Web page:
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Now I know that for the last little bit in our part of the sport of drag racing there has been a lot of finger pointing and this guy said this and that lady said that, and at that point in time it all seem relevant. Then life comes in and bitch-slaps everybody in the room and reality changes to something that really matters and is serious.
About a month ago I got a call from the Jeff Burk, the guy who is the captain of this ship, and he asked me to find out about something he heard was going around the Bakersfield area called “Valley Fever”.
My first thought was it was the name of a Funny Car back in the day -- I believed that Rance McDaniel drove. This was later confirmed by Dale Pulde, who said the same thing. Burk stated he thought it was some sort of ailment that was going around the Bakersfield area.
So, with my orders in hand, I proceed to start to look up what the hell Valley Fever is exactly. My, did I get my eyes opened!
Coccidiodomycosis (or Cocci) Valley Fever is an airborne fungus. It comes from disturbed agricultural land in the southwest desert region of the U.S. and Mexico. It is spread by wind or by turning up the land for agriculture. The spores are then inhaled and can become imbedded in the lungs. This is where the interesting thing starts to happen.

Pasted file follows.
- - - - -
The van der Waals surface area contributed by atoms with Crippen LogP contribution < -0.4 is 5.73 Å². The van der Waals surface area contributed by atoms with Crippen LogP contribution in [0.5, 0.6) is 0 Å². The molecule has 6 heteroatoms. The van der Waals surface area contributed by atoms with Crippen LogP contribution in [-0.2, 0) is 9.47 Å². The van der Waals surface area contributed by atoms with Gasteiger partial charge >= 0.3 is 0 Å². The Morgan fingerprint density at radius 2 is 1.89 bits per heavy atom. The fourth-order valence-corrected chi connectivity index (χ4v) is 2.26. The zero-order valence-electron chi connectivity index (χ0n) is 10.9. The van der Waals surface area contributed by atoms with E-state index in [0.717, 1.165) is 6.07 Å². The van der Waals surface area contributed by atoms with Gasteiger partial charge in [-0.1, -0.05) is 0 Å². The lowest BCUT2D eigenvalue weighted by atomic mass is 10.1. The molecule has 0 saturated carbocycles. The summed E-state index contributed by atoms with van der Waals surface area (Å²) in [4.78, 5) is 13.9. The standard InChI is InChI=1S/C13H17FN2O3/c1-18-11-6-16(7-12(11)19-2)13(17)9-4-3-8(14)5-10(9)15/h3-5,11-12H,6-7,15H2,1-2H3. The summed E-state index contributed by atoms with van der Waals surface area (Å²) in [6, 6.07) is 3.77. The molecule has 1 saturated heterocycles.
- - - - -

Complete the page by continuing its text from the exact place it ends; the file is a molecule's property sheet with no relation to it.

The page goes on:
Dr. Royce Johnson, Vice–Chair and Professor of Medicine at UCLA-Kern Department of Medicine, who is one of the leading authorities on Valley Fever, states that sixty percent of those who get infected with “Valley Fever “ never show any symptoms of this disease.
Of the forty percent who do show signs of it, it can be as benign as a cough or a cold, and may be slightly more severe as pneumonia. It will run its course and just like the cold, flu or pneumonia, go back into hibernation in a sense.
Of the forty percent one in ten cases are deemed serious. This is where the disease manifests in the lungs and or it can disseminate from the lungs to major extremities, and more seriously to the brain. If this occurs it can cause death, as it did for a 12-year-old Oildale, California, (just outside of Bakersfield) boy this January.
Valley Fever is prevalent in the San Joaquin Valley, the Phoenix and Tucson areas and the area around El Paso. Peak periods for infection are November-February and can affect animals as well as humans.
Let me stress that Valley Fever is not a contagious disease and second infections are rare.
In the years from 2003 to 2008 there were an average of 300 cases of Valley Fever that were diagnosed in Bakersfield. In 2009 there were 451 cases and in 2010 it doubled to over 945 cases diagnosed. This is alarming in a sense; however in 1992-1993 the yearly average was over 3,000 cases.
So, why am I writing about this in the Getting Nostalgic column? Because recently there have been many cases of people who have raced at the CHRR at Bakersfield coming down with Valley Fever. Most notable are Dale Pulde, Jack Harris and a couple of his crew people, and one of Tom Ridings’ crew.